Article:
Intercultural Exchange with Big 5 flavour, the rhino
Intercultural Exchange with Big 5 flavour, the rhino
Intercultural Exchange with Big 5 flavour, the rhino
Intercultural Exchange with Big 5 flavour, the rhino
Intercultural Exchange with Big 5 flavour, the rhino

St Lucia, one of our touristy stops, thanks to the snorkelling experience, where, once you are under the water, you are no longer a tourist, and then the unexpected close encounter with rhino, brings the magic to our 3 night stop, 

Day 9 coming soon

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Intercultural Exchange with Big 5 flavour Susquehanna University day 6

Intercultural Exchange with Big 5 flavour Susquehanna University day 6


Day 5:  if you missed it

Intercultural exchange with  Big 5 flavour tests emotions when it comes to the goodbyes.

On morning 6 we have long  emotional farewells, as we head off to St Lucia.

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A five hour road trip to St Lucia, a welcome shower, rest, supper at a Portuguese restaurant, and our break from Africa, has arrived.

 

Cedric de la Harpe

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Intercultural Exchange with Big 5 flavour Susquehanna University day 5

Intercultural Exchange with Big 5 flavour Susquehanna University day 5

Day 4; if you missed it:

The Intercultural Exchange with the Big 5 flavour, Day 5, started on the afternoon of Day 4 as we start negotiations to have a free day, away from the schools and traditional dancing.

Day 5, is a day that I will never forget, a day that I received, another qualification from the University of Knowledge;

We initially achieve an agreement to a  visit, restricted to 4 students, but by the end of our negotiations, six students and a professor are committed, or is it sacrificed.

Added to the negotiations is the concept that the host village were of the opinion that we were leaving this morning.

I spent hours sorting through the emails in preparation for this mornings meeting.

The conflict is resolved without and discussion, without allowing me to explain the arrangements, “the matter is on the ground”, the elders state.

We all go off in different directions, Nettie and I, welcomed in homes we had not visited before.

Joseph is excited about the birth of twin sheep two days back, and invites us in for a closer look at look.

Intercultural Exchange with the Big 5 flavour, leaves Nettie and I with a magic feeling as we interact with Joseph and his Mother, neither speaking English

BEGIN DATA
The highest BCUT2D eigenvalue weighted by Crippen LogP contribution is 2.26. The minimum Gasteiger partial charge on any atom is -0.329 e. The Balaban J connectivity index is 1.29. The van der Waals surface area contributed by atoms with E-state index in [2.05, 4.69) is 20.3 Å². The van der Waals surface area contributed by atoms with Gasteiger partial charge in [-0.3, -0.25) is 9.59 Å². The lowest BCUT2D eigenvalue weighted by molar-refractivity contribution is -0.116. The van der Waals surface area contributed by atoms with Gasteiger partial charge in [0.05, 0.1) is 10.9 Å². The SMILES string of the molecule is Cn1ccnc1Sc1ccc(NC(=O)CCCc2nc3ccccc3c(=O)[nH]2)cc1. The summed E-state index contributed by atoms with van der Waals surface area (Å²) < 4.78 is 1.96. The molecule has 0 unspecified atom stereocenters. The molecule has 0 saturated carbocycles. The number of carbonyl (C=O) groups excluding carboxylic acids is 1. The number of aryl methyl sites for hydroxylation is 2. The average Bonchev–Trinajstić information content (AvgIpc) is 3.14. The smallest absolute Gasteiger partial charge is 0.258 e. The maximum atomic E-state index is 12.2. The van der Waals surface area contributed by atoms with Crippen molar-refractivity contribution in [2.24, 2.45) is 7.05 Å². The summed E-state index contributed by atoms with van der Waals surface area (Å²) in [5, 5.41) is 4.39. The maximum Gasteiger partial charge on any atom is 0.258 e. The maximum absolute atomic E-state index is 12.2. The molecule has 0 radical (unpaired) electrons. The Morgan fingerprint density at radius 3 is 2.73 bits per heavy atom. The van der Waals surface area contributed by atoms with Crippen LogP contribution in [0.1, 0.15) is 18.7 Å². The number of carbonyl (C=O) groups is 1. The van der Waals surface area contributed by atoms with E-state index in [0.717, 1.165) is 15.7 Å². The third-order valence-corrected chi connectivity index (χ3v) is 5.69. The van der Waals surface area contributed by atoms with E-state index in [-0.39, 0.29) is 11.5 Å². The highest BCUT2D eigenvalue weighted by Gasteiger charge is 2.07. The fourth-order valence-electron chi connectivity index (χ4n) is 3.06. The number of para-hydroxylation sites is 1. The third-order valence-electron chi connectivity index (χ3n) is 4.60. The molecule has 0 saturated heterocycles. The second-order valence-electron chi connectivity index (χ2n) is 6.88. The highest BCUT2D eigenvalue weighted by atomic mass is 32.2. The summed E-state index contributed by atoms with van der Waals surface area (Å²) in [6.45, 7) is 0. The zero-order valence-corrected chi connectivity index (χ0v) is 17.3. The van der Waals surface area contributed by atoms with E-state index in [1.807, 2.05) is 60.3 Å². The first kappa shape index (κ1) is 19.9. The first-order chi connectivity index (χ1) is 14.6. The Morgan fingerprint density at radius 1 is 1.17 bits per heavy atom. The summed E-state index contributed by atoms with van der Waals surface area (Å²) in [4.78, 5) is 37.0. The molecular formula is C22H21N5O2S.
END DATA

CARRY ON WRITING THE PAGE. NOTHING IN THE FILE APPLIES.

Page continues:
Intercultural Exchange with the Big 5 flavour, leaves Nettie and I with a magic feeling as we interact with Joseph and his Mother, neither speaking English
Joseph invites us into view his twin sheep, born two days back. He is very proud, and we believe this occurrence does not happen often in his flock
Joseph invites us into view his twin sheep, born two days back. He is very proud, and we believe this occurrence does not happen often in his flock

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The Intercultural Exchange with the Big 5 flavour

We pass a few of the group, on one of the homesteads, we take pictures but do not wish to disturb their cultural exchange;

Intercultural Exchange as one of the host family, explains life in the Village.
Intercultural Exchange as one of the host family, explains life in the Village.

Then, a visit to the ‘Nguni by the road’ family, where after the formalities we are required to experience their traditional dress.

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Cedric wishes to buy the shield, but the units belong to the brother, after a little discussion, they part with the father’s headpiece, a moment that will link Cedric to this Nguni family for ever.

 

Intercultural Exchange taking place without a word said. except for the ages of the young herd boys;

Late on day 5, I wonder onto Mr Zulu’s homestead, where I witness the cultivation of a young male first hand. During the visit to the Chief, Principal Nyembe tells our group, how young Zulu boys are developed, this development, and the entire initiation process, is not just, what my ‘white mind’ would define as a ‘few weeks in the mountains’, where the 16 year-old guides the 12 year-old, who guide the 9 year-old, who guides the six year-old, who guides the 3 year-old. 

I smiled when I listened to this very theoretical description of culture, till this experience;

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The 16 year-old approaches to ensure the 3 year-old properly secures the sheep for the night.
The 16 year-old approaches to ensure the 3 year-old properly secures the sheep for the night.

This cultivation process needs to be observed to be believed:

Supper planned at Benjamin Equine’s homestead, again tonight, 

Then at the farewell super, head-lady Nguni brings the wishes of Chief Molefe, and to the surprise of all, a marriage proposal, much to the joy of all.

The identity of the future bride is not for me to reveal.

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One of Nettie and I’s greatest days so far;

Cedric

Day 6; following soon.